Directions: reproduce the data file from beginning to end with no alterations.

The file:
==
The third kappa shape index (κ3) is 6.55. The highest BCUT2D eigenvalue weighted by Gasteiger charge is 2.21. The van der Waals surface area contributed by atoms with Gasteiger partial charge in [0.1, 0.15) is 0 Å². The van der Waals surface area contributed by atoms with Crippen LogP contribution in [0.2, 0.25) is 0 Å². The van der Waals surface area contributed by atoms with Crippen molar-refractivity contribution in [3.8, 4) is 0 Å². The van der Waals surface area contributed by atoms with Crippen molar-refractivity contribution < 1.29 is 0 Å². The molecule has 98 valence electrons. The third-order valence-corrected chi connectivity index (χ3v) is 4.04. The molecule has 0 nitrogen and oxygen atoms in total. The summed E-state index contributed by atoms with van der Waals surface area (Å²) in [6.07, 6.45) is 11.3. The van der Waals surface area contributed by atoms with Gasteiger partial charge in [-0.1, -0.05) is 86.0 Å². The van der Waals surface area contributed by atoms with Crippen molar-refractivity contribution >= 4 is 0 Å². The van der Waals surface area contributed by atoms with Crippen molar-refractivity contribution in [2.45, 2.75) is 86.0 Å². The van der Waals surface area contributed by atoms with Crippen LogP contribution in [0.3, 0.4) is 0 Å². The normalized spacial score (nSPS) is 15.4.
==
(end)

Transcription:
The third kappa shape index (κ3) is 6.55. The highest BCUT2D eigenvalue weighted by Gasteiger charge is 2.21. The van der Waals surface area contributed by atoms with Gasteiger partial charge in [0.1, 0.15) is 0 Å². The van der Waals surface area contributed by atoms with Crippen LogP contribution in [0.2, 0.25) is 0 Å². The van der Waals surface area contributed by atoms with Crippen molar-refractivity contribution in [3.8, 4) is 0 Å². The van der Waals surface area contributed by atoms with Crippen molar-refractivity contribution < 1.29 is 0 Å². The molecule has 98 valence electrons. The third-order valence-corrected chi connectivity index (χ3v) is 4.04. The molecule has 0 nitrogen and oxygen atoms in total. The summed E-state index contributed by atoms with van der Waals surface area (Å²) in [6.07, 6.45) is 11.3. The van der Waals surface area contributed by atoms with Gasteiger partial charge in [-0.1, -0.05) is 86.0 Å². The van der Waals surface area contributed by atoms with Crippen molar-refractivity contribution >= 4 is 0 Å². The van der Waals surface area contributed by atoms with Crippen molar-refractivity contribution in [2.45, 2.75) is 86.0 Å². The van der Waals surface area contributed by atoms with Crippen LogP contribution in [0.3, 0.4) is 0 Å². The normalized spacial score (nSPS) is 15.4.